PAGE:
As Craig Barnett watched his daughter work toward becoming the veterinarian he once wanted to be, he didn’t linger with regret that it could have been him. He realized it still could be.
Now, after nearly 30 years in law enforcement, endless days capped with night classes and helping his daughter study with flashcards, he enters the NC State College of Veterinary Medicine with the class of 2024 as Alex Barnett continues her journey with the class of 2022.
The Barnetts are the first father-daughter enrolled at the CVM at the same time.
“I don’t know if I would have been here today, really and truly, without Alex,” Craig says. “Seeing her make the decision to go to vet school showed me that I could.
“I can’t say I would have been brave enough to venture into vet school, without her encouragement.”
The feeling’s mutual.
“I had a lot of reservations myself about vet school,” Alex says. “I didn’t know if I could do it or if I could be a good vet. My dad was always there telling me I could do anything, and that was a big part of me finally deciding to go for it.”
The Barnetts are each other’s biggest cheerleaders. They listen to each other thoughtfully. They give each other advice that’s supportive but grounded in reality. When Alex enrolled at Western Carolina University as an undergraduate on a pre-veterinary track, but also became interested in business, she questioned what to do next. Craig was there to help sort things out.
When Craig began to think about what to do next after retirement, he tagged along as his daughter went to pre-veterinary meetings. The two had numerous conversations about what he could expect from veterinary school, what types of classes he needed to take before applying and if he could actually accomplish it all. Alex was there to tell her dad that, as he’s always told her, all that was needed was putting his mind to it.
“He has worked so hard for this,” says Alex. “It took a lot of dedication and an extraordinary amount of effort. I am so happy for him.”
Craig always had an affinity for animals and went to Florida State University as an undergraduate to pursue marine biology and study sharks. Going to graduate school was always the eventual plan, but he second-guessed himself when he started getting mediocre grades.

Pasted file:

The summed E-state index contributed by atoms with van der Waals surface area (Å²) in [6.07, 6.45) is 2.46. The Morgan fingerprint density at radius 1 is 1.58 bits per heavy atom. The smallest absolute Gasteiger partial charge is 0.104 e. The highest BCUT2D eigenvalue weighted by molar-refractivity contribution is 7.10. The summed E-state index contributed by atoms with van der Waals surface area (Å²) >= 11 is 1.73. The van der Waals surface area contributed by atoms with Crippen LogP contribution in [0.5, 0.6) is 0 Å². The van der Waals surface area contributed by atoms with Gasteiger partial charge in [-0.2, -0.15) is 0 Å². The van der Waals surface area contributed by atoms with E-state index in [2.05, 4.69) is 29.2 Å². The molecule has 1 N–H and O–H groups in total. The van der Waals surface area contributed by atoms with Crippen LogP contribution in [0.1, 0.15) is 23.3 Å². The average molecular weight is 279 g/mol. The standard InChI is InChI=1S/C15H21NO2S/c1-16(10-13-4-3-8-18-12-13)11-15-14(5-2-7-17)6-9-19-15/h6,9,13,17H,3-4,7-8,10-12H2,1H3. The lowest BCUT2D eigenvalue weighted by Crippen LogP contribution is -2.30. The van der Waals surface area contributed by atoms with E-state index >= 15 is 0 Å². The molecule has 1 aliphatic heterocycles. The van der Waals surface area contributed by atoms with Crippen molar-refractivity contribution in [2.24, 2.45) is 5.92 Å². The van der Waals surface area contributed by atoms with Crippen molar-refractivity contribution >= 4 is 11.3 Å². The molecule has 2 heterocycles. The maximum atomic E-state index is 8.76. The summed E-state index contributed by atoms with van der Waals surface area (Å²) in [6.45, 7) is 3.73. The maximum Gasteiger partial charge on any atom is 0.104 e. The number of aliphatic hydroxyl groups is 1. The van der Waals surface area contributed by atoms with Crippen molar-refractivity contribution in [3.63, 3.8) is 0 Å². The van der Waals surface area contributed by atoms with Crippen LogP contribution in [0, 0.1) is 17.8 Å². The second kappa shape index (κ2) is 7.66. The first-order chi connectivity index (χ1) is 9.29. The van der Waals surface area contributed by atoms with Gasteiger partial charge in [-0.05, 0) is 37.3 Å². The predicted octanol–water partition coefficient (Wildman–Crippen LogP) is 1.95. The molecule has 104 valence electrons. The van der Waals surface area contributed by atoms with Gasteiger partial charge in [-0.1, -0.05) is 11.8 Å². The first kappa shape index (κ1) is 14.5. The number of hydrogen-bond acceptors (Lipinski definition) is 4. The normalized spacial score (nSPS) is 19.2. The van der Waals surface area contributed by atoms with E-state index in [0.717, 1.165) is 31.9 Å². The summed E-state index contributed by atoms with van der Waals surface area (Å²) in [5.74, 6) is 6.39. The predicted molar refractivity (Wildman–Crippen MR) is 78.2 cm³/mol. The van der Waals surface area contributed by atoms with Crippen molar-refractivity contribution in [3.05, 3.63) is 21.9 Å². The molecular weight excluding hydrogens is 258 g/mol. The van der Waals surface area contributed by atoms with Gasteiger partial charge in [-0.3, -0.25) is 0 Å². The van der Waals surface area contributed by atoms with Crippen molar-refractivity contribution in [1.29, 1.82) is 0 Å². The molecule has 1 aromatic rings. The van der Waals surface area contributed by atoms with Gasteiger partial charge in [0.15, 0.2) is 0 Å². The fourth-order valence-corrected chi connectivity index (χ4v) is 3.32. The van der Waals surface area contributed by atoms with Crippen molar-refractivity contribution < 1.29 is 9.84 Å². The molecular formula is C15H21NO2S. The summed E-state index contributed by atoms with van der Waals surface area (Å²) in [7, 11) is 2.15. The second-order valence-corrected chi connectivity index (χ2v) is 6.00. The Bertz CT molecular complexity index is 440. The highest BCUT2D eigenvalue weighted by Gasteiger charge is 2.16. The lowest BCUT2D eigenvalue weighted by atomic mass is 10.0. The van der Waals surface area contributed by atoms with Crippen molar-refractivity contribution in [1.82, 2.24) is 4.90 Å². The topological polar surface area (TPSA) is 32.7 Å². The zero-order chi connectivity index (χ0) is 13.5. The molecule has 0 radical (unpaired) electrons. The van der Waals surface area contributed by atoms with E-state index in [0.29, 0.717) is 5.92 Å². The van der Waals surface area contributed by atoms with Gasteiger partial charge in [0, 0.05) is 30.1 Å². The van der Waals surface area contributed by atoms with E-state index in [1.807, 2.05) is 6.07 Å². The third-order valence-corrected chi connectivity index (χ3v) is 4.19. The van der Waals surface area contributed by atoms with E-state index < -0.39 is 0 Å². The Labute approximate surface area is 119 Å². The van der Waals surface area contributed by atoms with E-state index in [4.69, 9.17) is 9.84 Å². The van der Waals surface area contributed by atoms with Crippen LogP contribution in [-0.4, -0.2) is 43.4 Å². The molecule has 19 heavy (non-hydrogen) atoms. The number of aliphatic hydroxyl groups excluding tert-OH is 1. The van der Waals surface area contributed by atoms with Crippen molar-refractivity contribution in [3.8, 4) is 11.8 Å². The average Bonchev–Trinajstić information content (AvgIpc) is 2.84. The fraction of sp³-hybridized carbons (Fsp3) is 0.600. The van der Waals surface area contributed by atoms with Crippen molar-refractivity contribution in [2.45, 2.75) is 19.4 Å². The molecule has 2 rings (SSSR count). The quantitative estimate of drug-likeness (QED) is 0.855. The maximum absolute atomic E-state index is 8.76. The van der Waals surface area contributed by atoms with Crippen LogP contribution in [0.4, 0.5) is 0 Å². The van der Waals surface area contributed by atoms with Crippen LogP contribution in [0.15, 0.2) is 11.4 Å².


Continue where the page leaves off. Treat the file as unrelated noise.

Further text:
In a biology class, he met a reserve officer for the Tallahassee Police Department and went on a ride-along with him. After graduation in 1992, he became a cop and stayed one for 27 years.
“Service has always been a drive for me, and I felt that with law enforcement,” he says. “I’m glad I went that route because it helped me mature. It gave me the ability to help raise a daughter who did go after her passion right out the gate.”
In 1994, he became a Raleigh police officer, but the pull toward animals was still strong. Thirteen years of his career was spent as a canine handler and eventually the force’s head police dog trainer. He brought many of the dogs he worked with to the NC State Veterinary Hospital for emergencies.
Even after completing a master’s program in homeland security and a promotion to a captain in the Raleigh Police Department, veterinary medicine was on Craig’s mind. At the same time, Alex was dedicating herself to the field.
He has worked so hard for this. It took a lot of dedication and an extraordinary amount of effort. I am so happy for him.
He had loved his career in law enforcement, but was ready for something new and stimulating. Not yet 50, he was also not ready to retire.
“I made up my mind. Vet school was what I was going to do, and I knew what I had to do to do it,” he says. “I’m that type of person. When I make up my mind, I’m all in. That was enough to keep me going.”
His job as a police officer didn’t end when he took off his uniform; he was on call 24-7, even after he started taking vet school prerequisite classes after shifts. He’d drive home from Raleigh to Fuquay-Varina after work and then drive out to Durham for classes. Alex had always been told by her parents to follow her passions. She was now telling her dad to do the same.
“He’s so well-suited to becoming a veterinarian,” she says. “He’s a guy you rely on. He’s sturdy, he’s stable, he’s a rock. He’s so good at working through problems and calmly finding solutions. He’s just the person you can come to when you’re having issues. He can make it better.”
When Alex started vet school, she moved back home with her parents. Now, they’ll be studying under the same roof, too, but not necessarily together. She is focused on avian medicine while Craig has declared a mixed animal focus. “He probably won’t need my help studying,” says Alex.
But what they’ll need from each other is something that has always been there — unwavering support.
“I’ve watched Alex go through two years of vet school, but I still haven’t really experienced it,” says Craig. “Thoughts go through your mind. I haven’t been a full-time student since 1992. Will my brain actually be able to absorb all of this quickly? I feel good about making it through and being a good vet, but those thoughts are there.”
Immediately, there are familiar words.
“He’ll be fine,” says Alex. “He’s got this.”
~Jordan Bartel/NC State Veterinary Medicine